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I've been working at a start up company for two years and am wondering how I and other employees should respond to a company culture that doesn't reward hard/good work. (I am working at a small startup company, <25 employees)

My concern is that the amount of work done by employees and their corresponding compensation varies wildly. Some employees stay late most days while other employees spend multiple hours surfing the web every single day (sometimes for 6+ hours, every. single. day.). Everyone has work to do and everyone is aware of the work they should be doing yet some employees are not pulling their weight. This contrast in employee productivities has been around for years, causing frustration for the employees putting in longer/reasonable hours. Upper management has been confronted numerous times by employees and managers about these frustrations yet no action has been taken.

Due to limited funding, most employees were paid below market value with sparse raises (a known risk of working at a startup). During a recent round of raises, no distinction was made between employees that had been working hard for years and the significantly less productive employees and in some cases low-performing employees received the largest raises.

I understand this site generally suggests to "focus on your own work", ignoring fellow employee levels of compensation and contribution, but I and others have become increasingly frustrated with what seems like inequitable treatment.

I'm starting to be concerned about the effects this culture has on happiness and career opportunities. Are there problems with this culture I haven't grasped yet? Does working at a company like this have broader consequences to my career trajectory within the company (promotional opportunities, raises, company under-performance)? Is this lack of concern by management common at other companies, or should I consider transitioning to a company where hard work is valued more highly?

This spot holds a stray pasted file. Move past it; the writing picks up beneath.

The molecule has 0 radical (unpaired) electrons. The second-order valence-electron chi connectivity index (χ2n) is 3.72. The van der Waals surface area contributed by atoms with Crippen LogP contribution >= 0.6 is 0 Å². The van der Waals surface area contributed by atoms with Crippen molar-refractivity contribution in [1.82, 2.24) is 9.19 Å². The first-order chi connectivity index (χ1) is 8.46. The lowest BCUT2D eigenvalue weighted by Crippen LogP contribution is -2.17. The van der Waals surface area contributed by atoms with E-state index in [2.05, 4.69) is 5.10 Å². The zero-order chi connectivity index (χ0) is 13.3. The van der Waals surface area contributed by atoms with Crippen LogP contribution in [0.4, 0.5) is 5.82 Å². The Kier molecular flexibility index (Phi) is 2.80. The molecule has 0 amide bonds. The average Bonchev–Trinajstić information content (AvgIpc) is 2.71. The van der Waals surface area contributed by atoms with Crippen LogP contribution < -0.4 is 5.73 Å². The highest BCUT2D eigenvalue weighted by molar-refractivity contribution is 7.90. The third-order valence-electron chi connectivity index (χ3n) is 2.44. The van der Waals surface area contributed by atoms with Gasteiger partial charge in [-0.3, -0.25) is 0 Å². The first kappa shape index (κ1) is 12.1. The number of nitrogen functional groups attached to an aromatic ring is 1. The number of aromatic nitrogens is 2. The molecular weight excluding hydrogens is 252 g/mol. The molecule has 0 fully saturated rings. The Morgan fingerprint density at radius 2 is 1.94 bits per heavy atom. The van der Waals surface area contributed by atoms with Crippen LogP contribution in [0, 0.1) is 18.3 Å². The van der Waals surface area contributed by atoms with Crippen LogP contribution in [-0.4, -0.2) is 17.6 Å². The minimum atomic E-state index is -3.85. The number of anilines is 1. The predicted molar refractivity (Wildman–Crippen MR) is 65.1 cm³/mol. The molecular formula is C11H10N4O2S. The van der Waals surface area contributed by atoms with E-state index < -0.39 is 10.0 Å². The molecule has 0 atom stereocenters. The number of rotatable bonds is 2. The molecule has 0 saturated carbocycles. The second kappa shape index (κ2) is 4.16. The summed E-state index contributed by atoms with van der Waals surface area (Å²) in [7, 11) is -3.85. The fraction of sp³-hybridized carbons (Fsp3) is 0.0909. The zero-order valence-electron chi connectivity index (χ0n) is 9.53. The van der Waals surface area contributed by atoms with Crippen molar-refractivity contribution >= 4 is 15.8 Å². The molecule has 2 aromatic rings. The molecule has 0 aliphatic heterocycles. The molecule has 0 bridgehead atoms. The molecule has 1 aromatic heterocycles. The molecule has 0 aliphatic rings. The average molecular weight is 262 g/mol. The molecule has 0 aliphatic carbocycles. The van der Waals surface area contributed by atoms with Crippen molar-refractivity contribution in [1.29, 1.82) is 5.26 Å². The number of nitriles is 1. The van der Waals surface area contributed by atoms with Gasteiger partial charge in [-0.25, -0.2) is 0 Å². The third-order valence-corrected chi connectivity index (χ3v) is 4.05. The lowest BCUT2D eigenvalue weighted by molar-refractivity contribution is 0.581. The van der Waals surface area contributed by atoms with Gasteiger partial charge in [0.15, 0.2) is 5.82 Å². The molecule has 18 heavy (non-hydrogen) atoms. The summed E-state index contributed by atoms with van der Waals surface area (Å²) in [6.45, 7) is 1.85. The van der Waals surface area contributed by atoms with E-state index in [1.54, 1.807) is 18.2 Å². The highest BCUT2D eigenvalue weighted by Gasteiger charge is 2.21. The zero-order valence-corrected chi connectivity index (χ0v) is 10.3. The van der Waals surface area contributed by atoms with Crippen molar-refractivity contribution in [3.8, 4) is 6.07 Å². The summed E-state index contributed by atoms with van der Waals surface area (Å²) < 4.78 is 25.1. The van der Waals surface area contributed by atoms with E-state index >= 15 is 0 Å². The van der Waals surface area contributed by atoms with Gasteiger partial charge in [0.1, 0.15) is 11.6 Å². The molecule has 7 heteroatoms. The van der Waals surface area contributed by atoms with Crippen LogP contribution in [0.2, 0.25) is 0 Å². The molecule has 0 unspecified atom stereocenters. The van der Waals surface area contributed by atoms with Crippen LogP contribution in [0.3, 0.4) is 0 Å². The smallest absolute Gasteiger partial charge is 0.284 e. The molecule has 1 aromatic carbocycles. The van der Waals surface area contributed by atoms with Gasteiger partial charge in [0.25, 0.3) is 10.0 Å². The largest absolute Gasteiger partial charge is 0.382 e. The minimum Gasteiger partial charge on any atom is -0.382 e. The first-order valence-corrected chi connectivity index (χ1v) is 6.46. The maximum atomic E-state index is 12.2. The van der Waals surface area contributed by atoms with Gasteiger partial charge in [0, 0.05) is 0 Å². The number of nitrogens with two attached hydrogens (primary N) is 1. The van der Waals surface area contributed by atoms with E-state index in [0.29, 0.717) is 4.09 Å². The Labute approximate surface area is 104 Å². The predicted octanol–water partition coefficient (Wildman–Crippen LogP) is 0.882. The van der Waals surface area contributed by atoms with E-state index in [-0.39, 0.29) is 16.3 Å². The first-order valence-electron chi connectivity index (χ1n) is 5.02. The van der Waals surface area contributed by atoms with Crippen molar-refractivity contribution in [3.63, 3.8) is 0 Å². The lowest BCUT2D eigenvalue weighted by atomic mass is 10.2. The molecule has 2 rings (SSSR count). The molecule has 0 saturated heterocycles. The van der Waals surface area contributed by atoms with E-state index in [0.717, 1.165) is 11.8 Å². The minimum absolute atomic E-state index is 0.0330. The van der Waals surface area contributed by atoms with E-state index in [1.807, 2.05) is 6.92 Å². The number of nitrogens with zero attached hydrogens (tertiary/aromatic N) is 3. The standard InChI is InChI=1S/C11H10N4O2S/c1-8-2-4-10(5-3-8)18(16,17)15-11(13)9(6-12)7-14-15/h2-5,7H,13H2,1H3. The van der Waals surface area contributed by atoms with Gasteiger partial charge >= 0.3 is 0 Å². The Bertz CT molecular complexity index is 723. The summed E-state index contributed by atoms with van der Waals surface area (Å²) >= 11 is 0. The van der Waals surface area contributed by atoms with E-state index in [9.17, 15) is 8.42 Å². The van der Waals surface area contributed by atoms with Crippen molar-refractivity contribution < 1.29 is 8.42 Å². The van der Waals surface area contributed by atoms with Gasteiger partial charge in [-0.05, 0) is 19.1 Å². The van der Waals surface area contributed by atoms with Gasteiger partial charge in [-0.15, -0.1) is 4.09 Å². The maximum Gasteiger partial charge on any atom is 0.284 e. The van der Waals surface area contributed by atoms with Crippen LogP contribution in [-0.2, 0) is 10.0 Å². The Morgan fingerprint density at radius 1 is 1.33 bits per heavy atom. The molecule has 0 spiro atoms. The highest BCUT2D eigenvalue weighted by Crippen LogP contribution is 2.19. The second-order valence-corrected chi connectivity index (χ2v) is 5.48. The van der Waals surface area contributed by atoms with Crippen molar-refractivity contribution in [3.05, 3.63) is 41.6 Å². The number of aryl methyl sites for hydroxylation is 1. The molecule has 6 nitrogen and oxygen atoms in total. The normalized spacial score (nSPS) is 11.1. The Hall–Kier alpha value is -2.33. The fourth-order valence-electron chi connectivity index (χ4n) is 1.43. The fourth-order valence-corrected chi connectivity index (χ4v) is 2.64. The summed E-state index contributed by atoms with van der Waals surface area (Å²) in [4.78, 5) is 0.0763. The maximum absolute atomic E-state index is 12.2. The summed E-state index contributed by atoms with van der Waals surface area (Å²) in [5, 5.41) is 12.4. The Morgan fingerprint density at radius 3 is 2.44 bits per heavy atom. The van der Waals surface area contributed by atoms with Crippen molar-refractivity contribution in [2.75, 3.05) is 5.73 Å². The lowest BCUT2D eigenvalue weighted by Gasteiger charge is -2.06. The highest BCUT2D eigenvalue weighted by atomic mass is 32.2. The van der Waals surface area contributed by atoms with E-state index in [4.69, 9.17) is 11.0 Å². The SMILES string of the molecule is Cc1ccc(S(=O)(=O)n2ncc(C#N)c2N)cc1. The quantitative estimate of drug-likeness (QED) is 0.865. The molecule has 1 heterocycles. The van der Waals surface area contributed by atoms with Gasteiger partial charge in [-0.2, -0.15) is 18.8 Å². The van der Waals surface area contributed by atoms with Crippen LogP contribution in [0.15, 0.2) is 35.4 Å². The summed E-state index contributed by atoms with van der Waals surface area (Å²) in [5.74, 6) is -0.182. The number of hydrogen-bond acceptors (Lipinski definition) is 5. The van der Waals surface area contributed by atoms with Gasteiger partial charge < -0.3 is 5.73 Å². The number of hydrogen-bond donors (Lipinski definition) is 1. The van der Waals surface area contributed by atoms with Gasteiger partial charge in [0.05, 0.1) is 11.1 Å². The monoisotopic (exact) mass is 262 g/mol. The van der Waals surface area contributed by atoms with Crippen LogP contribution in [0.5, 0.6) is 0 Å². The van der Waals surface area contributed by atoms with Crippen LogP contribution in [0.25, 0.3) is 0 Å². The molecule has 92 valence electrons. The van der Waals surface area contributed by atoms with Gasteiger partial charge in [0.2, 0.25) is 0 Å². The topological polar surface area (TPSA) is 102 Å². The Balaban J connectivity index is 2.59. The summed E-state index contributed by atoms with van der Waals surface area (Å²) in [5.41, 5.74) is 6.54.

Thank you

closed as off-topic by gnat, scaaahu, Lumberjack, Cronax, Mister Positive Jun 27 '18 at 11:54

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Firstly, this situation is more common than you think, and goes beyond just the startup scene.

I work for a multinational and have seen individuals with no particular skill (unless browsing online and re-posting articles on LinkedIn is considered one) being rewarded through promotions and monetary benefits, much more than many others who have relevant skills, bring much more value to the table and pull in a lot of the weight. Verbal appreciation and assurances only go so far.

Can this affect your career in the long run? Possibly, in several ways: 1. First and foremost, the morale and attitude. Those who end up struggling due to incompetent management may end up becoming bitter and frustrated with a demotivating environment as the one you've described. This, in the long run, can become a personality trait - and not a good one to have.

  1. Inefficient resource allocation and workload distribution can cause burn out and lack of personal growth at the workplace i.e. you may not grow enough skills to remain competitive in the market

  2. Point 2 above can lead to stagnation, lack of career advancement and ultimately impact your earning potential.

My recommendation is - if you're one of those hard workers who put in every bit of your sweat towards what you're hired to do (and may be more) and feel undervalued and under appreciated - then move on. My perspective to such situations is that ultimately the career is yours and its a big world out there. Finding the right job is always challenging - but you won't find one if you don't try.

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If you feel you are under-appreciated and the parameters under people are being evaluated do not align with your own work and objectives, move to other job.

People tend to evaluate others for their own parameters, and promote their peers. They also might undervalue or look down on you because of your type of work compared to theirs. At best, you would have to emulate some of their behaviour to be on their "circle of trust".

Do not get lost on their smoke screens, "flat" hierarchy BS talk, and "team building" events. Also that false socialism is usually a pretence for not evaluating and reward people appropriately at worse, incompetence at best, or a mix of both.